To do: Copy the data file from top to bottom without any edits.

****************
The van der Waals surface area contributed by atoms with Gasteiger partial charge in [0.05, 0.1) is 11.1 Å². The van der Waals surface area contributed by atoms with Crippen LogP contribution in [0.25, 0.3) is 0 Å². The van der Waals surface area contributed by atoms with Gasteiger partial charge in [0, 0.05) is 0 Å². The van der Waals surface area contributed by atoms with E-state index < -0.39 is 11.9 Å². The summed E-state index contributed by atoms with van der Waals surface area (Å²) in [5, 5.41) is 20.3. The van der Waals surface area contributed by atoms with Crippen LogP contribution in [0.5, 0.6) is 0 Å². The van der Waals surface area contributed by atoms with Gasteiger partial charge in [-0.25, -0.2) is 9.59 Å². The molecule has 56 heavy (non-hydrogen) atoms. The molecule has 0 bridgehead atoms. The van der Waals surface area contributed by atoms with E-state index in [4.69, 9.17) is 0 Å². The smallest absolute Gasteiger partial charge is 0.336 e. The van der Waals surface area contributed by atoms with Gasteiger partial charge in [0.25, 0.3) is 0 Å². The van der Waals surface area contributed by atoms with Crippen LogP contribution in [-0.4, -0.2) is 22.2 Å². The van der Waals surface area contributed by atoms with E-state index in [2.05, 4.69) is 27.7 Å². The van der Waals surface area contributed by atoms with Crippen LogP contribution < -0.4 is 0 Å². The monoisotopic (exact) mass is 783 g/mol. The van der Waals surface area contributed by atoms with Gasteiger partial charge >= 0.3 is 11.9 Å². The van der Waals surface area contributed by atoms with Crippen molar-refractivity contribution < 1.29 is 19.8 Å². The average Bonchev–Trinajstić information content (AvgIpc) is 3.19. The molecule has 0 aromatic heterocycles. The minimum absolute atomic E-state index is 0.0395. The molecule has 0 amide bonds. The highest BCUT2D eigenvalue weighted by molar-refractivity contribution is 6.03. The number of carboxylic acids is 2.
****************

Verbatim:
The van der Waals surface area contributed by atoms with Gasteiger partial charge in [0.05, 0.1) is 11.1 Å². The van der Waals surface area contributed by atoms with Crippen LogP contribution in [0.25, 0.3) is 0 Å². The van der Waals surface area contributed by atoms with Gasteiger partial charge in [0, 0.05) is 0 Å². The van der Waals surface area contributed by atoms with E-state index < -0.39 is 11.9 Å². The summed E-state index contributed by atoms with van der Waals surface area (Å²) in [5, 5.41) is 20.3. The van der Waals surface area contributed by atoms with Crippen LogP contribution in [0.5, 0.6) is 0 Å². The van der Waals surface area contributed by atoms with Gasteiger partial charge in [-0.25, -0.2) is 9.59 Å². The molecule has 56 heavy (non-hydrogen) atoms. The molecule has 0 bridgehead atoms. The van der Waals surface area contributed by atoms with E-state index in [4.69, 9.17) is 0 Å². The smallest absolute Gasteiger partial charge is 0.336 e. The van der Waals surface area contributed by atoms with Gasteiger partial charge in [0.25, 0.3) is 0 Å². The van der Waals surface area contributed by atoms with Crippen LogP contribution in [-0.4, -0.2) is 22.2 Å². The van der Waals surface area contributed by atoms with E-state index in [2.05, 4.69) is 27.7 Å². The van der Waals surface area contributed by atoms with Crippen LogP contribution < -0.4 is 0 Å². The monoisotopic (exact) mass is 783 g/mol. The van der Waals surface area contributed by atoms with Gasteiger partial charge >= 0.3 is 11.9 Å². The van der Waals surface area contributed by atoms with Crippen molar-refractivity contribution < 1.29 is 19.8 Å². The average Bonchev–Trinajstić information content (AvgIpc) is 3.19. The molecule has 0 aromatic heterocycles. The minimum absolute atomic E-state index is 0.0395. The molecule has 0 amide bonds. The highest BCUT2D eigenvalue weighted by molar-refractivity contribution is 6.03. The number of carboxylic acids is 2.